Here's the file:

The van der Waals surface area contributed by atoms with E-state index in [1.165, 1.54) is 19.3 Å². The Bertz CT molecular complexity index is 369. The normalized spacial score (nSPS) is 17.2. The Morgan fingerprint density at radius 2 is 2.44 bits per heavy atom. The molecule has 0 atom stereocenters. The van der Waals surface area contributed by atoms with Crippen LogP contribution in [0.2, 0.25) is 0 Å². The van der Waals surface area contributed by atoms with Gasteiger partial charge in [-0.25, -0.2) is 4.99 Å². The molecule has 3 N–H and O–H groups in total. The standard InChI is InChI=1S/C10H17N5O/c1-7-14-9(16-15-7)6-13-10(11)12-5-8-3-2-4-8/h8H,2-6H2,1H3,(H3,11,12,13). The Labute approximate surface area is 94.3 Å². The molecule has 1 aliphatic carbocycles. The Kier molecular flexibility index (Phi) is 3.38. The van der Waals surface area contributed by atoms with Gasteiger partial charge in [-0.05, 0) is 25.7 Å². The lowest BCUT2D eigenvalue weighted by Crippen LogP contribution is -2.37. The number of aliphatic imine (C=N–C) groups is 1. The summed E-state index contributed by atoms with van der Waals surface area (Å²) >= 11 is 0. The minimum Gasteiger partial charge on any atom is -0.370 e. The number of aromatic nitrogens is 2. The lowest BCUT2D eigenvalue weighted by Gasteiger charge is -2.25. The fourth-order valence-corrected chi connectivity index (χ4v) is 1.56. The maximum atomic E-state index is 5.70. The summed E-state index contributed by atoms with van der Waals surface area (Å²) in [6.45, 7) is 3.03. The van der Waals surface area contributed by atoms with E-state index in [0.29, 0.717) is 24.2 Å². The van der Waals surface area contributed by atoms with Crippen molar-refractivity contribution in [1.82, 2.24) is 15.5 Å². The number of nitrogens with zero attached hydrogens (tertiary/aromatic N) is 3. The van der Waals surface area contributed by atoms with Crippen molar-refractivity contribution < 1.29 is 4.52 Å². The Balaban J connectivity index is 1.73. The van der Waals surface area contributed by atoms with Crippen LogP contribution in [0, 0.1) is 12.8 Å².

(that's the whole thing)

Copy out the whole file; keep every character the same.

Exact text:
The van der Waals surface area contributed by atoms with E-state index in [1.165, 1.54) is 19.3 Å². The Bertz CT molecular complexity index is 369. The normalized spacial score (nSPS) is 17.2. The Morgan fingerprint density at radius 2 is 2.44 bits per heavy atom. The molecule has 0 atom stereocenters. The van der Waals surface area contributed by atoms with Crippen LogP contribution in [0.2, 0.25) is 0 Å². The van der Waals surface area contributed by atoms with Gasteiger partial charge in [-0.25, -0.2) is 4.99 Å². The molecule has 3 N–H and O–H groups in total. The standard InChI is InChI=1S/C10H17N5O/c1-7-14-9(16-15-7)6-13-10(11)12-5-8-3-2-4-8/h8H,2-6H2,1H3,(H3,11,12,13). The Labute approximate surface area is 94.3 Å². The molecule has 1 aliphatic carbocycles. The Kier molecular flexibility index (Phi) is 3.38. The van der Waals surface area contributed by atoms with Gasteiger partial charge in [-0.05, 0) is 25.7 Å². The lowest BCUT2D eigenvalue weighted by Crippen LogP contribution is -2.37. The number of aliphatic imine (C=N–C) groups is 1. The summed E-state index contributed by atoms with van der Waals surface area (Å²) >= 11 is 0. The minimum Gasteiger partial charge on any atom is -0.370 e. The number of aromatic nitrogens is 2. The lowest BCUT2D eigenvalue weighted by Gasteiger charge is -2.25. The fourth-order valence-corrected chi connectivity index (χ4v) is 1.56. The maximum atomic E-state index is 5.70. The summed E-state index contributed by atoms with van der Waals surface area (Å²) in [6.45, 7) is 3.03. The van der Waals surface area contributed by atoms with E-state index in [0.29, 0.717) is 24.2 Å². The van der Waals surface area contributed by atoms with Crippen molar-refractivity contribution in [1.82, 2.24) is 15.5 Å². The number of nitrogens with zero attached hydrogens (tertiary/aromatic N) is 3. The van der Waals surface area contributed by atoms with Crippen molar-refractivity contribution < 1.29 is 4.52 Å². The Balaban J connectivity index is 1.73. The van der Waals surface area contributed by atoms with Crippen LogP contribution in [0, 0.1) is 12.8 Å².